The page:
by other facts and circumstances mentioned above. Thus, the testimony of the
two eye witnesses does not stand alone against the appellant. We are unable to
conclude that the two eye witnesses belong to the category of wholly unreliable
witnesses so that their testimony cannot be acted upon even when corroborated
by other facts.
It may be mentioned here that Kesar Singh's
sister, Tej Kaur, with whom he was said to be residing and who was the owner of
the licensed double barrelled gun recovered from the appellant's possession,
was also challenged as an instigator, but she was discharged. It may be that
the appellant had grown up from childhood hearing the woeful story, from his
widowed sister, of the murder of his brother-in-law, Gurnam Singh, who was a step-brother
of Gur- dev Singh. The appellant, who is a young man, may have been imP.-lied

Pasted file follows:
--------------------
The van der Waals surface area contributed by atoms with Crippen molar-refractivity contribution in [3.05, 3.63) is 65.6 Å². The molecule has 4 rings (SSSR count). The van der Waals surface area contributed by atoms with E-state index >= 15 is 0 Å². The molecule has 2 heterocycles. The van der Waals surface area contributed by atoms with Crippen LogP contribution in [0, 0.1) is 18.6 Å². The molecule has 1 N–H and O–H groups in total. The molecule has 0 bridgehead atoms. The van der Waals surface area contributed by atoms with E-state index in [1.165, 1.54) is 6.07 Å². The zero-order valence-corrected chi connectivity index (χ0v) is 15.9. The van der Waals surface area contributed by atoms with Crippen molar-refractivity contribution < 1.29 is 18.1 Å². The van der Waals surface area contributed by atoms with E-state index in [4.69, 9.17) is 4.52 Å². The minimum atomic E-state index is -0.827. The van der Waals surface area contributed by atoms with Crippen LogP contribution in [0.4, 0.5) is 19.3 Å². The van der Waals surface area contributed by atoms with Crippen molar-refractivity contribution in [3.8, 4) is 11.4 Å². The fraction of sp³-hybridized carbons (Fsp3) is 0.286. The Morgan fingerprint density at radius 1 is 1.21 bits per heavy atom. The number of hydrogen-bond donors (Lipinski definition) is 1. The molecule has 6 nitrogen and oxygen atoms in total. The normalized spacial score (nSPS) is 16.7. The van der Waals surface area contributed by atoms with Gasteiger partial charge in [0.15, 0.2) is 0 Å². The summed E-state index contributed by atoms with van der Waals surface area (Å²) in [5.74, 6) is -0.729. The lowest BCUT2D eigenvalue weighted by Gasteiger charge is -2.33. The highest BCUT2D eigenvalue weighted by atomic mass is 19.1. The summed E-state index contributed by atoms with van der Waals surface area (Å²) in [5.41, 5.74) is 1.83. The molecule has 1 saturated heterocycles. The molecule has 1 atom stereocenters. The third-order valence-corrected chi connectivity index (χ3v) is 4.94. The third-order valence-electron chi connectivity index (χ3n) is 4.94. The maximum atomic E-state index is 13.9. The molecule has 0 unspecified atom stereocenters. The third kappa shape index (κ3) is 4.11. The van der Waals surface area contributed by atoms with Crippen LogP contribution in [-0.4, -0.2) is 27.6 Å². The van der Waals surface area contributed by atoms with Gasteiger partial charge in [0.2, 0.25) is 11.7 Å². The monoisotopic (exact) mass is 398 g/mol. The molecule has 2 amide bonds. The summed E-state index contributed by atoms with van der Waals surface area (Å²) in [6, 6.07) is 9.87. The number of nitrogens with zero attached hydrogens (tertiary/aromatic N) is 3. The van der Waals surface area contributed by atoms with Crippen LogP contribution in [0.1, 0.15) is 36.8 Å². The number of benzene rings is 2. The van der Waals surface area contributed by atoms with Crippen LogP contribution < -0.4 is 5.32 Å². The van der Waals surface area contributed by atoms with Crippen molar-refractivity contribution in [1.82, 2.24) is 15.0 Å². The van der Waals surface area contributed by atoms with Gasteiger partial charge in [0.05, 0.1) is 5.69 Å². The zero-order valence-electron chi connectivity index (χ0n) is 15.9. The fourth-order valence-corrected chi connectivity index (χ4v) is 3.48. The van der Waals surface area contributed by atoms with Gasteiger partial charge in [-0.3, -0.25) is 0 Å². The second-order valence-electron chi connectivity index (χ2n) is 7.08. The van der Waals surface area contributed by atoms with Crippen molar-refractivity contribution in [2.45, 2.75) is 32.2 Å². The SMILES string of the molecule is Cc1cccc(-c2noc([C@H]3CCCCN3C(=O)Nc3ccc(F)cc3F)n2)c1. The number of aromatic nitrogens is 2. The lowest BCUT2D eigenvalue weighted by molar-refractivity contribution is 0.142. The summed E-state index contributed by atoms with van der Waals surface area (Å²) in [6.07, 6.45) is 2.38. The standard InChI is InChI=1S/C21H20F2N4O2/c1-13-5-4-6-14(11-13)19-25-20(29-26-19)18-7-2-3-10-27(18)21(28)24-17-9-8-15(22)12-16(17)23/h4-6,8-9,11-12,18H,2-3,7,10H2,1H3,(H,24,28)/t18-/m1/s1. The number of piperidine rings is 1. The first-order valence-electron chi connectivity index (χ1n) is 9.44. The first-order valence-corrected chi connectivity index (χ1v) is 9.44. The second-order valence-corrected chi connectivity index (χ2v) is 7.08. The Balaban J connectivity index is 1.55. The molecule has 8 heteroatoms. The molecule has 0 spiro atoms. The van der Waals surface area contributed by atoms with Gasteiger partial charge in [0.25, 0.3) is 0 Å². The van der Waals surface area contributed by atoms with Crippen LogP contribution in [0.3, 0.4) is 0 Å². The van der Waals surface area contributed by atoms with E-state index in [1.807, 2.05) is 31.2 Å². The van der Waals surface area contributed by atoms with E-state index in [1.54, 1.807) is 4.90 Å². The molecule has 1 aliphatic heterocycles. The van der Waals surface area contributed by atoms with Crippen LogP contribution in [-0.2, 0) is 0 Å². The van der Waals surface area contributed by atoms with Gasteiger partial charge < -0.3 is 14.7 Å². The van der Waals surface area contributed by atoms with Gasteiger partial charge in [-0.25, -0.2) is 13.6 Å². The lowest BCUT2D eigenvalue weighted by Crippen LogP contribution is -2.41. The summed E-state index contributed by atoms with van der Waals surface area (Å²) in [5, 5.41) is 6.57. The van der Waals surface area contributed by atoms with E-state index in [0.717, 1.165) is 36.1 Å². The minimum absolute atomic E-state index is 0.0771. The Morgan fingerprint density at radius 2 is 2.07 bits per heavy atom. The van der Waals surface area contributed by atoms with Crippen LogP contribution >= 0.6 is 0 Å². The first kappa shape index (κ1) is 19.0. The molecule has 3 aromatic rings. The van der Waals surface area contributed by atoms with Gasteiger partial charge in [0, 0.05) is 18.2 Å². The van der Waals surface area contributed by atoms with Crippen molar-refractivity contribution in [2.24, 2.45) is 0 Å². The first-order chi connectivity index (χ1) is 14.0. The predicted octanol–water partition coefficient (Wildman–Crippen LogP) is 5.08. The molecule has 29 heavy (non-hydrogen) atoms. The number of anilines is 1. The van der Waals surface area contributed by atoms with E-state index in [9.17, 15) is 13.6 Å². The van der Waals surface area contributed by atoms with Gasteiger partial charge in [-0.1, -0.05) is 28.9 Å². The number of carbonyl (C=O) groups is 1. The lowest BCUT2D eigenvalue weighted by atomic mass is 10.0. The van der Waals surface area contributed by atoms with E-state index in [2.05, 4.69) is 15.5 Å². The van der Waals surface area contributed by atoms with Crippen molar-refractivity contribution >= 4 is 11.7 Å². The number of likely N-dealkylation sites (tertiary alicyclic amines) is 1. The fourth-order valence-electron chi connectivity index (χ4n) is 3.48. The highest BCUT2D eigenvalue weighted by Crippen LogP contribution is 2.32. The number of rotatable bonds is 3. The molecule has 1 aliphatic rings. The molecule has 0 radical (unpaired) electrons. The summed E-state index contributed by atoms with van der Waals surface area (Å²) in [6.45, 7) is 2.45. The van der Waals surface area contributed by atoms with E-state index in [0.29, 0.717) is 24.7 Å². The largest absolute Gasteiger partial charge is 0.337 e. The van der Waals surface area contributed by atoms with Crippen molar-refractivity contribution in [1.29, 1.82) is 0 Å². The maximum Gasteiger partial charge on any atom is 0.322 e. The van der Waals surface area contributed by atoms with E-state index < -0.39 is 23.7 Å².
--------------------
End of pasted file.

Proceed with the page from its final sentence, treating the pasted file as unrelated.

or goaded on by the grief of his widowed sister to participate in the murder of
three men as a part of a vendetta. It had come in evidence that two of the
murdered men, Karnail Singh and Dewan Singh, had been prosecuted for the murder
of Gurnam Singh the brother-in-law of Kesar Singh and had been acquitted.
493 Therefore , although we hold that Kesar
Singh was guilty of an offence punishable under Section 302 I. P. C., we do not
consider all the reasons given by the High Court for awarding the death
sentence to have been substantiated. The High Court had overlooked facts which
we have mentioned above. It had also overlooked that there was nothing, apart
from the occurrence, proved about the character of the appellant. Nothing was
disclosed about the antecedents of the appellant. If it was more likely, as we
think it was, that the appellant was one of the several murderers and that he
had caused the death of only one man with his gun, the others having been
killed by others who were probably not recognised, the real basis adopted for
awarding a death sentence to him would disappear.
The result is that, although we uphold the
conviction of the appellant for an offence punishable under Section 302 I. P.
C., we set aside the sentence of death and
substitute it by life imprisonment. The appeal is thus partly allowed to the
extent indicated above.
P.B.R. Appeal allowed in part.